Recommendation: Any music stand

The Capo

A capo is that device that you must have seen attached to the neck of so many guitars. What it does is that it shortens the length of the string, depending on the position you attach it to and thereby changes its frequency and pitch, or key as a result. It is used to play songs on a key that would otherwise be very difficult to play on. If you find it difficult playing key F for example, but you can easily play key C, you can use a capo to modulate the strings in a way that allows you to play key F using the finger positions of key C.

*Note that the capo for a classical guitar (with nylon strings) is different and is usually flat and not curved like the ones shown below. We will have them soon in our store.

guitar-capo

Display Folders or Ring Binders

Keeping yourself organized is important in everything you do, including in learning to play the guitar. It will help you to learn quickly and efficiently if you stay organized. I will recommend that you buy a clear display folder or ring binder, and they are not expensive.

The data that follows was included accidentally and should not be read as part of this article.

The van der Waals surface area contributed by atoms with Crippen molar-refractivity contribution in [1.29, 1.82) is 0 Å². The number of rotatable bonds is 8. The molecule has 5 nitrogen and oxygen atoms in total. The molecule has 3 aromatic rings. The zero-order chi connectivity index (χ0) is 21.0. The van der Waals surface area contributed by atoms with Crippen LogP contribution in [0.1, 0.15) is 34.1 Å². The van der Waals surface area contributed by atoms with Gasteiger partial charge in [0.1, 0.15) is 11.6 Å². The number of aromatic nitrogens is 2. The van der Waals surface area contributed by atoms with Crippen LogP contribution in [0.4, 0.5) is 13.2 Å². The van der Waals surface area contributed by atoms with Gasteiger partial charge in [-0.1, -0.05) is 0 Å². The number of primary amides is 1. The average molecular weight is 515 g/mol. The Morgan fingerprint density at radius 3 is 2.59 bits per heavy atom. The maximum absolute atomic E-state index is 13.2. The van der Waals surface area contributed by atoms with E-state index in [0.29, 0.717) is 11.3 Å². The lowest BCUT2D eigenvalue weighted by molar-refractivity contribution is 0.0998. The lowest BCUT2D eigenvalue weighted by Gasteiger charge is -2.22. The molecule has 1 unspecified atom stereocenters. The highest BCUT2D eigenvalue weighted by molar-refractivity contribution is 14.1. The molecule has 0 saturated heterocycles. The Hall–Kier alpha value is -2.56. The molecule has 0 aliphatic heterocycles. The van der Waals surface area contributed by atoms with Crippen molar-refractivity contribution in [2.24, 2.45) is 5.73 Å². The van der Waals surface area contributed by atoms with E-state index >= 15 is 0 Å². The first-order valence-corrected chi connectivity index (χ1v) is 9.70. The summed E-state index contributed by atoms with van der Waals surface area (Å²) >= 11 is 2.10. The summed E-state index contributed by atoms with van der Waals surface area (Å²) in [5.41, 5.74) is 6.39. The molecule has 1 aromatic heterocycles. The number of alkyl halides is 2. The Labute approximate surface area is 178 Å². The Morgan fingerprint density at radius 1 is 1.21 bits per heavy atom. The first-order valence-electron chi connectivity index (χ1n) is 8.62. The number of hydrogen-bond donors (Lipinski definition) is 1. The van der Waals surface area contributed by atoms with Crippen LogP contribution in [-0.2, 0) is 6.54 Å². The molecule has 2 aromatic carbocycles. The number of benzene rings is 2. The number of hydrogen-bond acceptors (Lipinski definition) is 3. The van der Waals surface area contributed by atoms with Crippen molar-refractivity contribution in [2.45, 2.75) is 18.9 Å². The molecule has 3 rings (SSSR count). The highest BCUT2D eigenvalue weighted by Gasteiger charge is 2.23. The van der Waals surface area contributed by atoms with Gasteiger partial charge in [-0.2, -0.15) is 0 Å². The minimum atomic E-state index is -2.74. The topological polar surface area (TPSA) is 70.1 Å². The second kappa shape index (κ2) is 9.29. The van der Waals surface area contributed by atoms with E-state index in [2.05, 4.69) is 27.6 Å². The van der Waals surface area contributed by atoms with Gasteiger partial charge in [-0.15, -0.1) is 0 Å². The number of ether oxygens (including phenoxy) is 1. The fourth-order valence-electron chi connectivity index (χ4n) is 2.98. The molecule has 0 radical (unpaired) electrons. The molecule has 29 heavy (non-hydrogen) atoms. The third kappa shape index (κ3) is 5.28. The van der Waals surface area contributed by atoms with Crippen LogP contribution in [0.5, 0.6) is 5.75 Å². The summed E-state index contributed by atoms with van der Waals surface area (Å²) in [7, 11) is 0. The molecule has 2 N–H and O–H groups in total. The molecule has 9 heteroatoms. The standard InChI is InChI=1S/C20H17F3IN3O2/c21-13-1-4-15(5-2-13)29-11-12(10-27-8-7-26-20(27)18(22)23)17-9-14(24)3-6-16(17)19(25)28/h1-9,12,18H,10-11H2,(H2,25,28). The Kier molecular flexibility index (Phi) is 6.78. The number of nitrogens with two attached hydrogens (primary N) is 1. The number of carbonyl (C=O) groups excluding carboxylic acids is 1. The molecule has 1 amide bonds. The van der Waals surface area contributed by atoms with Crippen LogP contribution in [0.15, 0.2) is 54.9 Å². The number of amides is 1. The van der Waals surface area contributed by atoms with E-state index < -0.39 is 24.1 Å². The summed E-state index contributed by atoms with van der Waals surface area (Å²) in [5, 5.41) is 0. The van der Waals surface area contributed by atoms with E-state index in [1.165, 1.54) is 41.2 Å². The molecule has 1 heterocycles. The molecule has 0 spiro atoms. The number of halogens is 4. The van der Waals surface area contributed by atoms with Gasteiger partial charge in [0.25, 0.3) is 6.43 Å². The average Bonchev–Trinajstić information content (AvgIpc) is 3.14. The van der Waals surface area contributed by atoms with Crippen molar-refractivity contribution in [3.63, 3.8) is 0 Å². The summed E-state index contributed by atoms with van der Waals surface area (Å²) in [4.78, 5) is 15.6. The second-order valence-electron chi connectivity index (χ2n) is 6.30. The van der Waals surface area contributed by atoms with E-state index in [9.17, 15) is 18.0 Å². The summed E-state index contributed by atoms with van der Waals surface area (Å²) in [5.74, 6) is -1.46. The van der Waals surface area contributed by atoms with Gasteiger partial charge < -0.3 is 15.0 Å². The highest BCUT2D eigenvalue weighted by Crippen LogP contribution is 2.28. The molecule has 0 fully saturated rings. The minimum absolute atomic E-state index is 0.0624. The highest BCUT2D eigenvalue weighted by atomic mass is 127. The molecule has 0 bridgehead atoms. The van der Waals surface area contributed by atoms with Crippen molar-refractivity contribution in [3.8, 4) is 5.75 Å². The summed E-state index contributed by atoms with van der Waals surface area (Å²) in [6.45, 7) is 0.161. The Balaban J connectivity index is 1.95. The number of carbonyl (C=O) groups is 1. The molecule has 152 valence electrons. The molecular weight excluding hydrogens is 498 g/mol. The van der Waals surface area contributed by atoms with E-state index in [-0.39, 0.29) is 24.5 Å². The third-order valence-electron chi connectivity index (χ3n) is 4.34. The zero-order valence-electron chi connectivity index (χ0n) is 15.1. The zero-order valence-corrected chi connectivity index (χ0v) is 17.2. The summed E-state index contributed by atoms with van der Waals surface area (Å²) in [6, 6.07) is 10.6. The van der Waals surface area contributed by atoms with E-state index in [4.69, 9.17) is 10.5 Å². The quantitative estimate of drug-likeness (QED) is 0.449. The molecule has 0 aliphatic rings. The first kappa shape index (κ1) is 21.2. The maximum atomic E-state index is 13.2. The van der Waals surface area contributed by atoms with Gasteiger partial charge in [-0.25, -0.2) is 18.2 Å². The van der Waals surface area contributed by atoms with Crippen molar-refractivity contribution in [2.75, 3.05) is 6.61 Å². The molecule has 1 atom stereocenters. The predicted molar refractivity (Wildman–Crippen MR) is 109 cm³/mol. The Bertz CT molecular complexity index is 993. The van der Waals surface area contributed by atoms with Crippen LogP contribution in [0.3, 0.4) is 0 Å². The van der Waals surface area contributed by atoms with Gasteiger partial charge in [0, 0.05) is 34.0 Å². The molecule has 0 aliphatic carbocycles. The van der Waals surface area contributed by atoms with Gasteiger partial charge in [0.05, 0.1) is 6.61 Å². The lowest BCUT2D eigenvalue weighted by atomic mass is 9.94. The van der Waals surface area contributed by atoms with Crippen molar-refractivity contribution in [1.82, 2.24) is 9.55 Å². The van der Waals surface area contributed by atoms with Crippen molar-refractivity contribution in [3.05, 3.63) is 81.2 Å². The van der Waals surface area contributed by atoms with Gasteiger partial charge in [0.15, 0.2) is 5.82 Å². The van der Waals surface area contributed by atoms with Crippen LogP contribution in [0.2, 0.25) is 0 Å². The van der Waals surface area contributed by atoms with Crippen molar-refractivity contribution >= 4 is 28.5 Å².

Recommendation: Premium display folder on Amazon

The Need for a Jam Buddy, Recorder or a Looper

When starting out in music, it’s not enough to have a teacher to learn guitar from.  I recommend having a practice buddy as it can be very rewarding both emotionally and mentally, because you have someone you are sharing a beautiful experience with and at the same time you are learning. It is also best when this jam buddy of yours is on the same skill level as you are. While practicing, one of you can play chords while the other goes solo for a while, and then you change roles. Without a jam buddy, you will be left with a recorder. You record yourself playing first, and then you replay it, jamming along to your recording. With a buddy, you could also record yourselves first, then jam along, so a recorder can be very helpful indeed.

The other option is a looper pedal, but only towards the end of the beginner course because getting it now could be a bit overwhelming for you. Personally, I use two TC Electronic loopers called Ditto and Ditto X2. They are very small and portable and reasonably priced too. They are also easy to use, and their sound production is superb. For any beginner who wants to explore the use of a looper as a practice tool, any of the two will be perfect, I recommend either the Ditto or the Ditto X2.